Saturday, August 25, 2012

Goldilocks in My Project World

I have projects.  Lots and lots of projects, across all manner of arts and crafts--spinning, weaving, knitting, crocheting, bobbin lace, scrapbooking, and especially mini-scrapbooking.  If you are reading this there is a fair chance that you have a wealth of projects, too.

Here are some of my reasons for having so many projects; see if you own any of these, yourself:

 1)  A 2 year old has nothing on me for attention span, and I can't blame the modern, digital, soundbytes world for it.  I know that's the popular theory but I've always had a short attention span.  Apparently, I am not alone in that.

2) One of my great passions is for learning; I just like learning new things.  Once I've learned something, I've been-there-done-that and am ready for the next thing to learn.   I'm not talking about learning the macro, like "quilting" or "spinning" (though I suffer from that, too) but a particular technique, or pattern, or material.

3) I really do start out planning to finish everything but, in spite of all those good intentions I work on something for awhile and then get bored.   And get distracted.  ("Oooo!  Sparkly things!")  I suppose, if you wanted to be unkind, you could call it a lack of focus.

 I know artists who finish a project before they start a new one.  I admire them for that, I am even a tiny bit jealous and I'm happy that that works for them--but I'm afraid it just doesn't work for me. 
There are benefits to having a treasure trove of projects from which to choose--at least for me:

a)  I add to my tool kit of techniques and skills, in a shorter period of time.  Granted, I don't practice most of them enough to reach 100% perfection but, to be honest, I don't need to reach perfection in all of them.  Some of them I learn and practice enough to know how they work, or to know that it isn't a technique I want to continue.

b) Those things that I don't perfect are still tucked away in the back of my creative brain, dormant until some point at which they might raise their hands to be used in a project that hasn't even been conceived yet.  Will some things lie dormant forever?  Probably, but that's OK because the percentage of those that will be used later is much higher.

c) Even if I never use a technique or skills, as is, it's a larger repertoire for adaptation. Just one little change can make it perfect for a new project or idea. And from there, there will likely be another change....or two....  (It may end up looking nothing at all like the original.  But that's OK;  in fact, that's great!)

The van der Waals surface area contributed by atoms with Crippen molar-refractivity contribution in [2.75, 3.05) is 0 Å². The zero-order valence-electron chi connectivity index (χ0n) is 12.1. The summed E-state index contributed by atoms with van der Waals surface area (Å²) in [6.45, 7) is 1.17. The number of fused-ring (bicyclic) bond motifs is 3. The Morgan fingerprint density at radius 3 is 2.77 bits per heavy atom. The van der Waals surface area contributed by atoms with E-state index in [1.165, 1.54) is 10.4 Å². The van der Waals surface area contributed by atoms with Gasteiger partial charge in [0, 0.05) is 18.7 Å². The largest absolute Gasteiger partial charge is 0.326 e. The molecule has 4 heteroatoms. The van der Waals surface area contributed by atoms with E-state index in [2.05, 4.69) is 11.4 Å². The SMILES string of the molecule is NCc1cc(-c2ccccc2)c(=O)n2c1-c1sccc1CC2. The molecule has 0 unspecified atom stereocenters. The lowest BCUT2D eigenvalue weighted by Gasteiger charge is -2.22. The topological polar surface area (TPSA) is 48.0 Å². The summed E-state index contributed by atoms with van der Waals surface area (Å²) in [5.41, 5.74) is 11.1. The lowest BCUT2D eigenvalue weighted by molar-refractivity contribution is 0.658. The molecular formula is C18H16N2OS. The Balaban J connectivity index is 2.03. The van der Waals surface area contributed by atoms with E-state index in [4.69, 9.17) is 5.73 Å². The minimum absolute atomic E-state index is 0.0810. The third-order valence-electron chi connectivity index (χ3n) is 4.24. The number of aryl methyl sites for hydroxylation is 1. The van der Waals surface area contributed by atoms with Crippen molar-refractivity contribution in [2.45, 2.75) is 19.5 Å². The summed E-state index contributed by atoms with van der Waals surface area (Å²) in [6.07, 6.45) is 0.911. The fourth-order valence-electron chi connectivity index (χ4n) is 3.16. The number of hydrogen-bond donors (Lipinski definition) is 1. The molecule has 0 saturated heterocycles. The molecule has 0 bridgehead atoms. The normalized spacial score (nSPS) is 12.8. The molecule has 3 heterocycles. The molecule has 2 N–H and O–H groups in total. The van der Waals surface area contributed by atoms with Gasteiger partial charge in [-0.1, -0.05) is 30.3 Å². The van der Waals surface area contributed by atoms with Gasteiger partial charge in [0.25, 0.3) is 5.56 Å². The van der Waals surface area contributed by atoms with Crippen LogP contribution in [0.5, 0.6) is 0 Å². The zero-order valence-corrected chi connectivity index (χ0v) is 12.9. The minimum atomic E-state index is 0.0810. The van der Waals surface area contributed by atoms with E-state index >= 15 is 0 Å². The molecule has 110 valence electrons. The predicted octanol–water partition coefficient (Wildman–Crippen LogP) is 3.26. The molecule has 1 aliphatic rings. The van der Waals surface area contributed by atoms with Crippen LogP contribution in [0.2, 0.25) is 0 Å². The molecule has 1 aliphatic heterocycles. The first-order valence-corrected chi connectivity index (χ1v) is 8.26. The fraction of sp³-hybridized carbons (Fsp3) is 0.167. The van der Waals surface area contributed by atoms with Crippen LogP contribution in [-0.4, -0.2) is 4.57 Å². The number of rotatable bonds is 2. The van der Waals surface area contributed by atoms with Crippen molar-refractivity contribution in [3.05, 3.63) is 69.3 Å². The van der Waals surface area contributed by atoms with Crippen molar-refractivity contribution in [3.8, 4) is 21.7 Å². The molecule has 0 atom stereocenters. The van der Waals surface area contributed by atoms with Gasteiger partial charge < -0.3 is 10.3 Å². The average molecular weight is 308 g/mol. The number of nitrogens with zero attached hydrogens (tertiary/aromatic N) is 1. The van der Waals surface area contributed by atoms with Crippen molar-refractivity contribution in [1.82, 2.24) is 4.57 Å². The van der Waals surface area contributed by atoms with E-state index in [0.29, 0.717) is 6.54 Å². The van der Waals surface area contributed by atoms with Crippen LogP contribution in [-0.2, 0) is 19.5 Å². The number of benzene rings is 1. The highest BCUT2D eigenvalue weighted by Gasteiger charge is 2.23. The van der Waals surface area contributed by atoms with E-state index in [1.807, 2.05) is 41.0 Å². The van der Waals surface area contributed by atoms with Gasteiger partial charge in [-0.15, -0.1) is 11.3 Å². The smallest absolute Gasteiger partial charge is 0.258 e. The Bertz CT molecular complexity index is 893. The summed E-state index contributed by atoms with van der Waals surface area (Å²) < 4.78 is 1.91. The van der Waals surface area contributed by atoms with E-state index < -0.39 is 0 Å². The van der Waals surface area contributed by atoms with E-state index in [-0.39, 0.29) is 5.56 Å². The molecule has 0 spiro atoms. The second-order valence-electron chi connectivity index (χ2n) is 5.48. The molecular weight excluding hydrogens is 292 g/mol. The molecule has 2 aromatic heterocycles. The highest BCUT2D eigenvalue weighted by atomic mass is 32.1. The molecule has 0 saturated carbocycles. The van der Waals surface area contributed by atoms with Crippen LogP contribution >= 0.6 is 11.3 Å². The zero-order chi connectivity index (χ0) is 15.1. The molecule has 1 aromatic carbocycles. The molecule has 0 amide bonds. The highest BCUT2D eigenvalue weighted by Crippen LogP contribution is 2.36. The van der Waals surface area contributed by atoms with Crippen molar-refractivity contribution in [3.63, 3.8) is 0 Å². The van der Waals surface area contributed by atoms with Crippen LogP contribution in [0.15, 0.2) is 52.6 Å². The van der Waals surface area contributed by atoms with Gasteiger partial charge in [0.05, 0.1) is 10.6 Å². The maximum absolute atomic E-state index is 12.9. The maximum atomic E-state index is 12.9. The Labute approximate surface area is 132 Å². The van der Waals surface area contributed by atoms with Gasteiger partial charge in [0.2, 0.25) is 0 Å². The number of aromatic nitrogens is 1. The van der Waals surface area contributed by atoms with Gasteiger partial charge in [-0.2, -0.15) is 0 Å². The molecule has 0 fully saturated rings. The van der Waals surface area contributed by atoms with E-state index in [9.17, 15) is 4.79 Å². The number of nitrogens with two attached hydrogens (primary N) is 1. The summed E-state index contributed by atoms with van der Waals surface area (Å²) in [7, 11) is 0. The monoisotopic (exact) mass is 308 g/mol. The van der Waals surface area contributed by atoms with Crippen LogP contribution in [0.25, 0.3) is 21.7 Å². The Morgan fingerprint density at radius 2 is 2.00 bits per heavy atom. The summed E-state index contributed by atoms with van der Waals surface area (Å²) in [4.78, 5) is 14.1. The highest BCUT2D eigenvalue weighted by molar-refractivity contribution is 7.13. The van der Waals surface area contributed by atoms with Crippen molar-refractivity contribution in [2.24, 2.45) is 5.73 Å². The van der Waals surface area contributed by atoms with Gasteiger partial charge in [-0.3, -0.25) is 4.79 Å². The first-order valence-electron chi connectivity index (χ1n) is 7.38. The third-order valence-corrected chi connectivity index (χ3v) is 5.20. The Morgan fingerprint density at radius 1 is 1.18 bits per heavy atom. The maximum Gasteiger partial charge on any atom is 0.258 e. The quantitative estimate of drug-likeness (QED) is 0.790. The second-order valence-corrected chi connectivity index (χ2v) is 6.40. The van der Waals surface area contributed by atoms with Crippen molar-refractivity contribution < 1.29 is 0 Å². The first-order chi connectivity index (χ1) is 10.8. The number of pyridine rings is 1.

d) It's all part of letting creativity have its way in my brain, and through my hands.  And that is better than OK, that's what it's all about.  End products are nice, and I will always want to finish some things, but I'm coming to realize that the creative process is at least as important, if not more so, than the end product.   If your livelihood depends on end product you may have to focus more on that but why not have some fun along the way--maybe the stress of production need will be eased a bit if you feed your creative soul all along the way.   If you do need product for your business, what do you think?  How do you feed your creativity?)

e) Multiple projects "feed" off each other in my creativity.  It's true, sometimes I put something aside because it has started to bore me to tears but, even when I do that, it often finds its way back--something for my hands to work on while my creativity plays around in my head, or a different texture or skill is just what the more current project needs, or what I need for a break.

So, is this all just rationalization for a short attention span?  I used to think so, but I don't any longer.  And what about Goldilocks?    The challenge, for me, is to find the right number of projects.